I have relatively little experience in web develop outside a couple of units I’ve done at university all I’ve ever really done is a few lines of css here and there. I’m a fairly competent OO programmer (Java and C++) as far as students go.
I was attracted to kirby because of the fact that I didn’t really want to have to bother with a SQL database for my website. It was also recommended to me because of the way the blueprints work and how with some little code you can have a really cool website because of the way you split up Input fields for example.
I’m hoping some of you could point me to some cool features of Kirby that I should be using to get the most out of the CMS for my site.
A bit about my site:
I’m doing a site for a charity, it doesn’t need to be very complex or super detailed, just 5 main pages with some sub-pages and support for articles/maybe blogs. It’ll have a heavy focus on pictures and inphographs to eliminate clutter and reduce how much text is on the page.
As long as everything is interactive and mobile friendly I think it’s at least a good start.
Maybe the Starterkit is a good thing for you? Its really nice to start with
Here it is: Kirby Starterkit
There’s also a few basic docs you might want to check out:
The most important one: the cheatsheet, whenever you need to check what methods you could probably use and which parameters they require.
Some solution post
- Creating Menus: https://getkirby.com/docs/solutions/menus
- Creating a Blog: https://getkirby.com/docs/solutions/blog
There’s also the base blog Kirby theme by @sashtown https://github.com/sashtown/baseblog which might help when creating a blog.
For keeping your templates DRY:
Snippets can help (they’re basically template bits that you can call from any template). For instance if your navigation needs to get all the first-level pages of the site, that’s trivial with Kirby’s API and can be written once in a snippet and called everywhere you need it. The Starterkit uses snippets for a few things, if you want an example.
You could also look at:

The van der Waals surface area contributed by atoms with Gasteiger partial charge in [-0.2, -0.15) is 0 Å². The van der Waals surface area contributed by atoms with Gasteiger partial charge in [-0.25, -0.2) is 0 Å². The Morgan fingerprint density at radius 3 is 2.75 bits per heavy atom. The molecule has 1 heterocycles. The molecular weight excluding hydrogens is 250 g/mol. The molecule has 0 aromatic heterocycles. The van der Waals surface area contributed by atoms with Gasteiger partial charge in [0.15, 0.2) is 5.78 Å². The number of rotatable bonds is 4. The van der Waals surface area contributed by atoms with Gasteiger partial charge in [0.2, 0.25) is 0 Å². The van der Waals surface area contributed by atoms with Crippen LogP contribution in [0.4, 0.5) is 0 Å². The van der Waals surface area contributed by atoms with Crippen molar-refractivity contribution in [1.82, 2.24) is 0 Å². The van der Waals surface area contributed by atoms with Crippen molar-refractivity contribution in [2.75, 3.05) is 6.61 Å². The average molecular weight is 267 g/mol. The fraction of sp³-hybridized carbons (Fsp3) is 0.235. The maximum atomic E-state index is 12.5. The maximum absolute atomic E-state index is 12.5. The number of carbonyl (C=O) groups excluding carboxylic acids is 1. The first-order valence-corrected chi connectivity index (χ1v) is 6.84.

With that if you have somewhat complex needs for some parts of the website you can write your own PHP functions or even classes as a plugin, and use it in your controllers to pass some data to your templates.
To help working with data from your pages, if you need to transform in some way before outputting it and don’t want to do that in your templates (especially if you want to avoid duplication):
So you have a lot of different options, some better suited to specific needs but generally there’s a bit of overlap and some things (especially retrieving data or preparing data for output) can be done equally well as a utility function in a plugin, as a page method, as a Page Model, in a controller or directly in the template.
If this looks a bit complex, remember that you don’t have to use those techniques (and especially not all of them). You can always put logic in your PHP templates, or write the 2-3 functio
For working with images:
For infographics you may want to work with SVG.
To make sure the site is mobile-friendly you will need to write responsive CSS (with fluid widths and media queries, perhaps a different navigation layout on small screens, perhaps bits of JS). The starterkit has some examples of that, but you will probably need to write your own, or use a theme that is also responsive: http://www.getkirby-themes.com/themes